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Rothschild Lecture: The Promise of Differential Privacy

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DLA - Data Linkage and Anonymisation

The rise of “Big Data” has been accompanied by an increase in the twin risks of spurious scientific discovery and privacy compromise.  A great deal of effort has been devoted to the former, from the use of sophisticated validation techniques, to deep statistical methods for controlling the false discovery rate in multiple hypothesis testing.  However, there is a fundamental disconnect between the theoretical results and the practice of data analysis: the theory of statistical inference assumes a fixed collection of hypotheses to be tested, selected non-adaptively before the data are gathered, whereas in practice data are shared and reused with hypotheses and new analyses being generated on the basis of data exploration and the outcomes of previous analyses. Privacy-preserving data analysis also has a large literature, spanning several disciplines. However, many attempts have proved problematic either in practice or on paper.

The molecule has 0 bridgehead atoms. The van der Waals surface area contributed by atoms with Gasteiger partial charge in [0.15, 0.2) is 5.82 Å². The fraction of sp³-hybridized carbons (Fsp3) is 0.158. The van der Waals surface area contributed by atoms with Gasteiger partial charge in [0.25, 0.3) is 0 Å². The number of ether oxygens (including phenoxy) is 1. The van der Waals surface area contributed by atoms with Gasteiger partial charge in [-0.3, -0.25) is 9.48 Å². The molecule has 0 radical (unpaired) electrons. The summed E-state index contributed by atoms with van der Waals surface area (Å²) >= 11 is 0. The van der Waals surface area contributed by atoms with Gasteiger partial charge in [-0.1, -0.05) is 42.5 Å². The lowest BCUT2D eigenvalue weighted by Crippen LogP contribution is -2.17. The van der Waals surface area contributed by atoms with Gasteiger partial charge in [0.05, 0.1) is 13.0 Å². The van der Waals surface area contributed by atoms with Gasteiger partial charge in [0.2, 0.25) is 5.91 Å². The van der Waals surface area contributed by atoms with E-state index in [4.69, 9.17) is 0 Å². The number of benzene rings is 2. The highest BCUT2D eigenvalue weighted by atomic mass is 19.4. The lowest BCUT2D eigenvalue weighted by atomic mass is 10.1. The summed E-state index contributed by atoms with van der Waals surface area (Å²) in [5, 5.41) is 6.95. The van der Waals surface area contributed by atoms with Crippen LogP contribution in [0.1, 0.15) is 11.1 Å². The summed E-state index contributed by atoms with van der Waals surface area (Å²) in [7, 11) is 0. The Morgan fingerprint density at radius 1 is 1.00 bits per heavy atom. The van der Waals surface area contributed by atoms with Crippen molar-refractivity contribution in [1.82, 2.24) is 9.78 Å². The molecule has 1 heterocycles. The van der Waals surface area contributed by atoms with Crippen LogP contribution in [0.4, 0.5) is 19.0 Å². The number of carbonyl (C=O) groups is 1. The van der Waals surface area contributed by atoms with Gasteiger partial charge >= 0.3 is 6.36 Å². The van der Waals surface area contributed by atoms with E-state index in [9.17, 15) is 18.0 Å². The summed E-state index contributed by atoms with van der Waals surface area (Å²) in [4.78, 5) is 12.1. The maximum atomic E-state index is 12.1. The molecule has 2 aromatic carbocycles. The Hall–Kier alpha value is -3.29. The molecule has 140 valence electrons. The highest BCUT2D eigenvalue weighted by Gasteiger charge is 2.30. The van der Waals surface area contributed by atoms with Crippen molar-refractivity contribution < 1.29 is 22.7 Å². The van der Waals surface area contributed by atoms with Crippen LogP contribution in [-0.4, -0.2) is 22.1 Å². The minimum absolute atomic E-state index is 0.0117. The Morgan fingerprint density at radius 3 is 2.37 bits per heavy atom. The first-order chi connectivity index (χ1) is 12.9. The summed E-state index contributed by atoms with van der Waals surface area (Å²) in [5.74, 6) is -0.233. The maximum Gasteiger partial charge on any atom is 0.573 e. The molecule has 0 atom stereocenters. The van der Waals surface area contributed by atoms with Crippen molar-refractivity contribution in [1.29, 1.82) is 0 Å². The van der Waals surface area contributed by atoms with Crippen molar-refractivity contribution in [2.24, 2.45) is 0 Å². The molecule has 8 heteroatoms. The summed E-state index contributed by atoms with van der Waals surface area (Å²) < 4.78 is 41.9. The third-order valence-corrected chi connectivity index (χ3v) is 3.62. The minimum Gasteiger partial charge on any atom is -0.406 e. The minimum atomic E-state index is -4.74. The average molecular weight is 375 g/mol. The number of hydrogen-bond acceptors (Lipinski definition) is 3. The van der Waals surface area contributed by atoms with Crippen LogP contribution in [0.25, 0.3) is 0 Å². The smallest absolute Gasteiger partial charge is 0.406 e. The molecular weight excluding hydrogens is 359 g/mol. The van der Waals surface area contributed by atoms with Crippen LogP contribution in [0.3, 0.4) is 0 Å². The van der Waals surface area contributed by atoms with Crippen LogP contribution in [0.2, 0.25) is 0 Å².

“Differential privacy” – a recent notion tailored to situations in which data are plentiful – has provided a theoretically sound and powerful framework, giving rise to an explosion of research. We will review the definition of differential privacy, describe some basic algorithmic techniques for achieving it, and see that it also prevents false discoveries arising from adaptivity in data analysis.  

This talk is part of the Isaac Newton Institute Seminar Series series.

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